Some cases of question begging are fairly blatant, while others can be extremely subtle.

Examples of Begging the Question

Bill: "God must exist."
Jill: "How do you know."
Bill: "Because the Bible says so."
Jill: "Why should I believe the Bible?"
Bill: "Because the Bible was written by God."
"If such actions were not illegal, then they would not be prohibited by the law."
"The belief in God is universal. After all, everyone believes in God."
Interviewer: "Your resume looks impressive but I need another reference."
Bill: "Jill can give me a good reference."
Interviewer: "Good. But how do I know that Jill is trustworthy?"
Bill: "Certainly. I can vouch for her."
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Postby sandywilliams » Sat Nov 03, 2007 9:06 am

I love Escher and Bach but never got into Godel…my loss( my small brain!). You are saying that you’d like more empirical proof of the existence of Tonal Gravity? We are trying, so be patient. It helps to sit at a piano and play the intervals and listen.
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Postby Bob » Sat Nov 03, 2007 10:47 am

No, I've long been convinced of tonal gravity as a force of nature. (See latest post to the original topic). like Gravity (as studied by physicists) a detail or two is fuzzy. To my ear, GR, PH, RM, HS, AF sll survive the piano test. My question was regarding the root of the minor triad, not a challenge to tonal gravity. I am in total ageement with Cole Porter:
How strange the change from major to minor.
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Postby dogbite » Sat Nov 03, 2007 11:26 am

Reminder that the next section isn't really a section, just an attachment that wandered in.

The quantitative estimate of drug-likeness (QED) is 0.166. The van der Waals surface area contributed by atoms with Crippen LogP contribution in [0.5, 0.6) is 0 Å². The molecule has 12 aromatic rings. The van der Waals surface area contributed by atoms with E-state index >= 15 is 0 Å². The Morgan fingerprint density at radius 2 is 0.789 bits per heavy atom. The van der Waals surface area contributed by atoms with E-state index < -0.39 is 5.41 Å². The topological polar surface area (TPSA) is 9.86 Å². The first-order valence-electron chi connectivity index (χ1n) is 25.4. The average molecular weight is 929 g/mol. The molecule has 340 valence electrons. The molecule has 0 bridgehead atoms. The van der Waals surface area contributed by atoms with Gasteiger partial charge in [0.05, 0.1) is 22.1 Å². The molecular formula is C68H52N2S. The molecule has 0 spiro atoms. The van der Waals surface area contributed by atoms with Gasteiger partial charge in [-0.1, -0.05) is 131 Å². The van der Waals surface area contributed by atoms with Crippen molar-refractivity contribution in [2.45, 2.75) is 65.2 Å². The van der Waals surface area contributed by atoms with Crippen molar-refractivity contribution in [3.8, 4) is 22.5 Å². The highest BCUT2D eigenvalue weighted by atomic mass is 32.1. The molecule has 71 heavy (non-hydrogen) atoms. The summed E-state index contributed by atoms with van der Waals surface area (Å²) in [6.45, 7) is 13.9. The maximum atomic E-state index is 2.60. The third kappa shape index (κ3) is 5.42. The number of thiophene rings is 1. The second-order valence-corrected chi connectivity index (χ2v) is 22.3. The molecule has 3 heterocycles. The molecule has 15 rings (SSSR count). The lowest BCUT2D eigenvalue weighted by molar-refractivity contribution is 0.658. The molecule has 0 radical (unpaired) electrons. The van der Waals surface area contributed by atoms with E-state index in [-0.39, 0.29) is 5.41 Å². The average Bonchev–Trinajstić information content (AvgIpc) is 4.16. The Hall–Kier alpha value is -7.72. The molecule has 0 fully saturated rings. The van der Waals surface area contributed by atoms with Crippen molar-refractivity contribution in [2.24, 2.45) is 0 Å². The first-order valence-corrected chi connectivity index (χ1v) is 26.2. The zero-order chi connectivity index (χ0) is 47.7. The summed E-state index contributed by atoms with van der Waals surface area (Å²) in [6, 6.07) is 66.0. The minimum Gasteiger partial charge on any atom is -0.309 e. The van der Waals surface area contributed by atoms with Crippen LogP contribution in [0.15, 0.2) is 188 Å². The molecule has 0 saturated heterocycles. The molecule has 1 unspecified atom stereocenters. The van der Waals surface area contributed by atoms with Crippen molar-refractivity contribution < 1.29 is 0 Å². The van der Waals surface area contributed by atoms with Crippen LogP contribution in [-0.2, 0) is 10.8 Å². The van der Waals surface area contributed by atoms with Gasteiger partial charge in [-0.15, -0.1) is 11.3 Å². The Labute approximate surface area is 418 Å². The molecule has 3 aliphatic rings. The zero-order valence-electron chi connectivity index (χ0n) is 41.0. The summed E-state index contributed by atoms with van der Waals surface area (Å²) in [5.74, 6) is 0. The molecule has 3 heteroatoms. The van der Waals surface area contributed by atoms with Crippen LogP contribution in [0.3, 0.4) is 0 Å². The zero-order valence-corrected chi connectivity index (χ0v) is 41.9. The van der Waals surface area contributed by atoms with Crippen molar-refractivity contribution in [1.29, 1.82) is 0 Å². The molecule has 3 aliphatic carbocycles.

i believe that the definitions of both 1) modal tonic and 2) lydian tonic may be helpful in sorting all this out. i suspect that hindemith was hearing the lower tone of the minor third as a "modal tonic" and that russell is referring to the upper tone as a "lydian tonic".

i agree with bob that circular reasoning should be avoided here. i have studied the hindemith text in question at length and it is clear to me that he was troubled greatly regarding the lack of justification for the minor triad provided by the overtone series itself; and i hope that the participants of the forum may put their collective heads together in a state of "unity" (russell's term) to resolve this and other issues.

the minor triad and tonalities are obviously such a large part of the vocabulary of western music that they musn't be dismissed as an afterthought of part-writing or some other random phenomena.

i really want to explore what i stated in the first paragraph, that the concepts of modal tonic, lydian tonic, and therefore lydian tonic interval, will be "key" in resolving this dilemma...


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Postby sandywilliams » Sat Nov 03, 2007 10:27 pm

Thoughts about interval tonics and minor chords:
The new edition doesn’t have the elaborate interval chart contained in the 1959 edition. There is no mention of primes in the new edition. Now, these are simply called ‘tonic tones’ (p.7) or the ‘Lydian Tonic’.
The fifth is what GR calls the “cornerstone intervalâ€
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Postby sandywilliams » Sat Nov 03, 2007 11:01 pm

BTW I remember one of the coolest things at the ten day LCC seminar I attended, back in 1988, was when GR demonstrated the modal genres by superimposing a tertian order F lydian scale(FACEGBD) over octave G’s, D’s, B’s, A’s, C’s, and E’s. Listen to each chord for 15-20 seconds.